“The pen is mightier than the sword” is an old adage seared into the Western liberal imagination, but when those two forces clash in the real world, the consequences are often tragic. In recent days, the massacre at the offices of the satirical magazine Charlie Hebdo in Paris–a monstrous retaliation against a group of cartoonists known for racist depictions of Muslims–has ignited a massive wave of public outrage, along with an undercurrent of deep racial anxieties, national security panic, and crude political polemicizing. But the scene of last weekend’s protest march through the streets of Paris brought a brief moment of lucid silence amid the chaos, with masses of people holding up pens like tiny beacons, seeking to show solidarity with the slain cartoonists and opposition to Islamic extremism.
Yet the symbolism seemed somehow off to some who felt alienated by the cries of #JeSuisCharlie, who saw hypocrisy or cultural ignorance in the mass eruption of sympathy. The passion for freedom of expression was there, but so was the yearning for genuine representation in a society that leaves many on the margins and shameful histories.
But in their own ways, Arab and Muslim artists rose up in response to the attacks, as artists and as representatives of their communities. Some cartoonists have published their own perspectives on the trauma and confusion of the moment. There’s a subtext in the context of these cartoons–the artists are themselves taking a real risk by expressing that solidarity with the victims. They work under the constant threat of not just reactionary extremists, but also the governments seeking suppress any hint of dissent. And as they challenge and provoke the establishment–against a backdrop of war, imperialism, and economic and social strife–every line they draw risks crossing another line that authority has drawn against them.
For activists who chafe at the inflammatory viciousness of Charlie Hebdo, the issue today is not a debate over free speech but rather, over how our free expression mediates and mirrors the way we see and interact with each other–how we respect or disrespect friends, enemies, fellow citizens.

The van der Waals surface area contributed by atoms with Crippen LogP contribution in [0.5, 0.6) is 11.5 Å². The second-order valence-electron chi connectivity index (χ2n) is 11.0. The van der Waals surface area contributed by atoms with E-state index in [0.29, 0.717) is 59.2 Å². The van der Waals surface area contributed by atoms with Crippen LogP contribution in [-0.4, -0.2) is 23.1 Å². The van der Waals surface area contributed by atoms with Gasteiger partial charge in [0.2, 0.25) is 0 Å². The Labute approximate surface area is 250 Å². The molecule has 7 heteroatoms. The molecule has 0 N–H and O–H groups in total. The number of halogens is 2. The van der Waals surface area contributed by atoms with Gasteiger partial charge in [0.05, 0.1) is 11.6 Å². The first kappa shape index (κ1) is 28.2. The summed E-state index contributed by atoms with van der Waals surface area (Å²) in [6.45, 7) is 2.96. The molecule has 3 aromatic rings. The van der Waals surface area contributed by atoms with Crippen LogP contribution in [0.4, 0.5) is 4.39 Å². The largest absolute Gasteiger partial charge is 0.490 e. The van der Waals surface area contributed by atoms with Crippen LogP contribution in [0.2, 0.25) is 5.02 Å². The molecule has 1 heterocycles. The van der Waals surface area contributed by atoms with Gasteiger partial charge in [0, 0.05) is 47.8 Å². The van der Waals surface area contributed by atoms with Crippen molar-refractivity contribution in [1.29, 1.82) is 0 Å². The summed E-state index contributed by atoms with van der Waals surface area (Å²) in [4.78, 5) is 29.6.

Free expression is sacred, especially when it allows for the profane. And yet for art to be effective, it also demands a respect for its power and its consequences.
Hicham Baba Ahmed, a satirist at the independent Algerian newspaper El Watan, told Bloomberg News, “Everything depends on the society in which we live. If I censor myself, it’s not because I am scared but because society isn’t ready for certain subjects.” But he noted that the climate for creative expression is evolving: “Twenty years ago, no one dared to draw the President of the Republic. Today, we do it every day…. We are social indicators, a barometer. If I draw whatever I want, that means society is free.”
I condemn the attacks on the cartoonists even though I don’t agree with the publication’s editorial slant, which I have often found to be hurtful and racist. Nevertheless, I would continue to stand for their freedom of speech….
Freedom of speech is a powerful weapon and one I have never fully had – but for those who do have it, I wish they would stop taking it for granted…. Their work must focus on conveying the right message. They must work towards bridging the gap – and not widening it.
The value of free speech is universal–full stop. But our access to freedom of expression, and ability to exercise it in everyday life, are shaped by circumstance. Around the world, countless individuals are not free to speak out whenever and however they want, and to be heard. For those of us who have that privilege, what’s our responsibility toward those who don’t?
Leila writes in the Daily Beast:
Clearly, the case of Charlie Hebdo is different from the risks faced by activists and satirists in the Middle East. The cartoonists and others murdered in cold blood in Paris were protected by the state, and the people doing the murdering represent a hateful and incomprehensible ideology rather than an institutionalized power…. In responding to this atrocity, though, we must not run the risk of assuming that Muslims, both those offended by the cartoons and those not, do not understand the value of free speech or the importance of standing up to censorship.
No one knows the value of free expression more deeply than the artists who risk everything to speak truth and express their conscience without fear. But although the principle of free speech should never be pitted against fears of persecution or censorship–conscientiousness and free expression aren’t mutually exclusive or inherently in conflict. Indeed, in art and politics, empathy and fairness can only operate within a context of social freedom.
Many artists live in societies that often force them into silence. And somehow they still manage to use satire, humor and imagination to keep resisting whenever they can. Those fortunate enough to live without those strictures can express solidarity not just by embracing their individual freedom, but wielding it to strive toward a collective freedom that is only as powerful as it is inclusive. A truly free society is one where everyone can live free of fear.